What is Marine Citizen Science?
Marine Citizen Science means that the public participates in research projects about the sea. For example, observing and reporting data, or helping researchers identify species. Marine Citizen Science is under rapid development and offers a new way to increase knowledge about the sea.
The production of knowledge for a more sustainable world is undergoing rapid change with the increasing interest and uptake of Citizen Science. Enhanced by the possibilities provided by a range of Information and Communication Technologies for novel forms of observation and interaction, Citizen Science offers a unique opportunity for a paradigm shift in the co-creation and application of knowledge, including marine knowledge.
Marine citizen science at the University of Gothenburg
The university’s marine research is investigating the serious changes that are already impacting the marine environment, it spans over several faculties at the university and is increasingly practicing Marine Citizen Science.
There is also an ‘explosion’ in high level appreciation of citizen science, globally, in Europe as well as in Sweden. A strong role is given to Citizen Science in the recommendations to the European Commission by the Horizon Europe Mission Board Healthy Oceans, Seas, Coastal and Inland Waters, and in the vision of the UN Decade of Ocean Science 2021-2023 . The Decade provides a global framework for research and action to support efforts to reverse the cycle of decline in ocean health and to “focus the global ocean community to plan for the next ten years in ocean science and technology to deliver, together, the ocean we need for the future we want!”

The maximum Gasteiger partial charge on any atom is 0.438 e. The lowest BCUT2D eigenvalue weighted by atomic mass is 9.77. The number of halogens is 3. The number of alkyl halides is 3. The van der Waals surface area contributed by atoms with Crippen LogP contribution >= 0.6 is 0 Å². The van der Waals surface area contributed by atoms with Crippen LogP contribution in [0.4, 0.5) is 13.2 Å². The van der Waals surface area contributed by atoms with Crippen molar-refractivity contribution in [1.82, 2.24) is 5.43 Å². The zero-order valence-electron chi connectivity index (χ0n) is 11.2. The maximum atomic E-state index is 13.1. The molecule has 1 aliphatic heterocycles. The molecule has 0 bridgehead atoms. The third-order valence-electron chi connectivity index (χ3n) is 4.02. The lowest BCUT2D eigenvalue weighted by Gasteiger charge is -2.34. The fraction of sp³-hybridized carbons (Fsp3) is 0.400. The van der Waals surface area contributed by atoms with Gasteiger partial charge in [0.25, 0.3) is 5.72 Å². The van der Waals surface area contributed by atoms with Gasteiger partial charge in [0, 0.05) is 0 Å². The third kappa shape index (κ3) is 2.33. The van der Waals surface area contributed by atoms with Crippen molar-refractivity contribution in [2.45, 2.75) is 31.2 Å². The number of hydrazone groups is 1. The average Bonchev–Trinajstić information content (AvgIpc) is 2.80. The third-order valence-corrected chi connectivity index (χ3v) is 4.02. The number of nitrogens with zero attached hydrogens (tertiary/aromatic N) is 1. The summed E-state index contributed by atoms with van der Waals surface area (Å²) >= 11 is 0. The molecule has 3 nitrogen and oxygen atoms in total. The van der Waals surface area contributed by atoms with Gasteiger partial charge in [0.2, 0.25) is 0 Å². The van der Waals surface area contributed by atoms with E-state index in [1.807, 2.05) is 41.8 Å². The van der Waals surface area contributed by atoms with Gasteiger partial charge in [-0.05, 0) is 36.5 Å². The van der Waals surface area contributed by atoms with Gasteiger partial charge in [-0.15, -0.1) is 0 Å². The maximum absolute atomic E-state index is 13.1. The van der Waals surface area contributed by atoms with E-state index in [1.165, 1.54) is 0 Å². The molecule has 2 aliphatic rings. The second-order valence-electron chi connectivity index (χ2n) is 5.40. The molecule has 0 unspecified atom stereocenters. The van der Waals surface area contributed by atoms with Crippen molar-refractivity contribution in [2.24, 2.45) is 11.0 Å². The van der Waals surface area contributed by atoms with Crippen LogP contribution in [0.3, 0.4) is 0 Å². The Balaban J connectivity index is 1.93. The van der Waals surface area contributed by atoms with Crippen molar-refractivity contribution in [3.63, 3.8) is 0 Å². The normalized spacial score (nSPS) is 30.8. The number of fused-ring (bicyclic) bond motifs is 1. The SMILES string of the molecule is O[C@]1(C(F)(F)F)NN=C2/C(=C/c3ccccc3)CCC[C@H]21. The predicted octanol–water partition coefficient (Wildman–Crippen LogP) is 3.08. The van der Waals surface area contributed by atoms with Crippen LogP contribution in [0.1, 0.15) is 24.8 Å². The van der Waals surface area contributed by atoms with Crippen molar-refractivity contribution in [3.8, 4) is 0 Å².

Research using Marine Citizen Science: On shore, near shore and off shore
Much of Marine Citizen Science current takes place on shore, for example people monitoring and collecting (plastic) litter on beaches, reporting stranding of marine mammals or observing sea shore life.
The near shore ocean is an area of huge importance: socially, economically and for its high biological productivity and diversity. Despite its great importance and its closeness, the near shore ocean is challening to observe. Citizen scientists already make significant contributions by monitoring algal blooms; seals, seabirds and other marine species; water quality and microplastics, to name a few.
Marine citizen science also includes work in the offshore ocean, and even at great depths. This includes, for example, doing annotation and analysis of collected data and images from surface vessels or underwater robots.
Research about Marine Citizen Science
Aside from ‘doing’ Marine Citizen Science hands on, the University of Gothenburg also does research about Marine Citizen Science. It aims to better understand the connection that citizens have or attain with their (local) marine environment; and how Marine Citizen Science can help foster changes towards, or maintenance of, sustainable behaviours that are relevant at local as well as global scale. This contributes new knowledge and concepts to the field of Marine Citizen Science in particular as well as to Citizen Science and sustainability science more generally.